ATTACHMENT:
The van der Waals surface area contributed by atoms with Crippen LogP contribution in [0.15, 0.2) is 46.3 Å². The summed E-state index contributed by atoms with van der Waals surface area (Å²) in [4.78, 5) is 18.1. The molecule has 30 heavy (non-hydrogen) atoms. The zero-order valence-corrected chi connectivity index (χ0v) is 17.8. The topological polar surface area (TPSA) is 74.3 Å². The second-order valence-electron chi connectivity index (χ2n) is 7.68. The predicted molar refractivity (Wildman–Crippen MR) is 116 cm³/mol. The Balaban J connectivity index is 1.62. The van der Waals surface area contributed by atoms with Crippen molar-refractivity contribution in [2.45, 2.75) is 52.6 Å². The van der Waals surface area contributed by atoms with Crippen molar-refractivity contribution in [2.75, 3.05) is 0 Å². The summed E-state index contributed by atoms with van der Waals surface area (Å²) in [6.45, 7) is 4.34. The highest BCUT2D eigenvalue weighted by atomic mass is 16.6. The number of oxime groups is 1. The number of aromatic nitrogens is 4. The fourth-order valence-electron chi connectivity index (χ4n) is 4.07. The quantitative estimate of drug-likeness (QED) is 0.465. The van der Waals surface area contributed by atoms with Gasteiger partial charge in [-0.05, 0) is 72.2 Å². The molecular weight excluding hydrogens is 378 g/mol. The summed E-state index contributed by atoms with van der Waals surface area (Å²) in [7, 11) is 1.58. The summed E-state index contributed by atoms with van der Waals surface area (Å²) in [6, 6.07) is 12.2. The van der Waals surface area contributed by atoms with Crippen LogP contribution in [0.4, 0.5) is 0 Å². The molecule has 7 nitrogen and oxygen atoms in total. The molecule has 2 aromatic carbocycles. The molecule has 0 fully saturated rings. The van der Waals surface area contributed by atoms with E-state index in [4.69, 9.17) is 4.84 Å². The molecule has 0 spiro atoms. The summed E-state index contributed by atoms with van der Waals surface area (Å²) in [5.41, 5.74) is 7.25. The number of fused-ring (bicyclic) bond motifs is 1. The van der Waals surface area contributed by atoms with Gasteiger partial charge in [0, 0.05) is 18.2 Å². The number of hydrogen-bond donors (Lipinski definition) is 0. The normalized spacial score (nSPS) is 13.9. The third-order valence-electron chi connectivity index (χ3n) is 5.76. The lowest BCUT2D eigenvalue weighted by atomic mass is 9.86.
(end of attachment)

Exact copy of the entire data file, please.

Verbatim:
The van der Waals surface area contributed by atoms with Crippen LogP contribution in [0.15, 0.2) is 46.3 Å². The summed E-state index contributed by atoms with van der Waals surface area (Å²) in [4.78, 5) is 18.1. The molecule has 30 heavy (non-hydrogen) atoms. The zero-order valence-corrected chi connectivity index (χ0v) is 17.8. The topological polar surface area (TPSA) is 74.3 Å². The second-order valence-electron chi connectivity index (χ2n) is 7.68. The predicted molar refractivity (Wildman–Crippen MR) is 116 cm³/mol. The Balaban J connectivity index is 1.62. The van der Waals surface area contributed by atoms with Crippen molar-refractivity contribution in [2.45, 2.75) is 52.6 Å². The van der Waals surface area contributed by atoms with Crippen molar-refractivity contribution in [2.75, 3.05) is 0 Å². The summed E-state index contributed by atoms with van der Waals surface area (Å²) in [6.45, 7) is 4.34. The highest BCUT2D eigenvalue weighted by atomic mass is 16.6. The number of oxime groups is 1. The number of aromatic nitrogens is 4. The fourth-order valence-electron chi connectivity index (χ4n) is 4.07. The quantitative estimate of drug-likeness (QED) is 0.465. The van der Waals surface area contributed by atoms with Gasteiger partial charge in [-0.05, 0) is 72.2 Å². The molecular weight excluding hydrogens is 378 g/mol. The summed E-state index contributed by atoms with van der Waals surface area (Å²) in [7, 11) is 1.58. The summed E-state index contributed by atoms with van der Waals surface area (Å²) in [6, 6.07) is 12.2. The van der Waals surface area contributed by atoms with Crippen LogP contribution in [0.4, 0.5) is 0 Å². The molecule has 7 nitrogen and oxygen atoms in total. The molecule has 2 aromatic carbocycles. The molecule has 0 fully saturated rings. The van der Waals surface area contributed by atoms with E-state index in [4.69, 9.17) is 4.84 Å². The molecule has 0 spiro atoms. The summed E-state index contributed by atoms with van der Waals surface area (Å²) in [5.41, 5.74) is 7.25. The number of fused-ring (bicyclic) bond motifs is 1. The van der Waals surface area contributed by atoms with Gasteiger partial charge in [0, 0.05) is 18.2 Å². The number of hydrogen-bond donors (Lipinski definition) is 0. The normalized spacial score (nSPS) is 13.9. The third-order valence-electron chi connectivity index (χ3n) is 5.76. The lowest BCUT2D eigenvalue weighted by atomic mass is 9.86.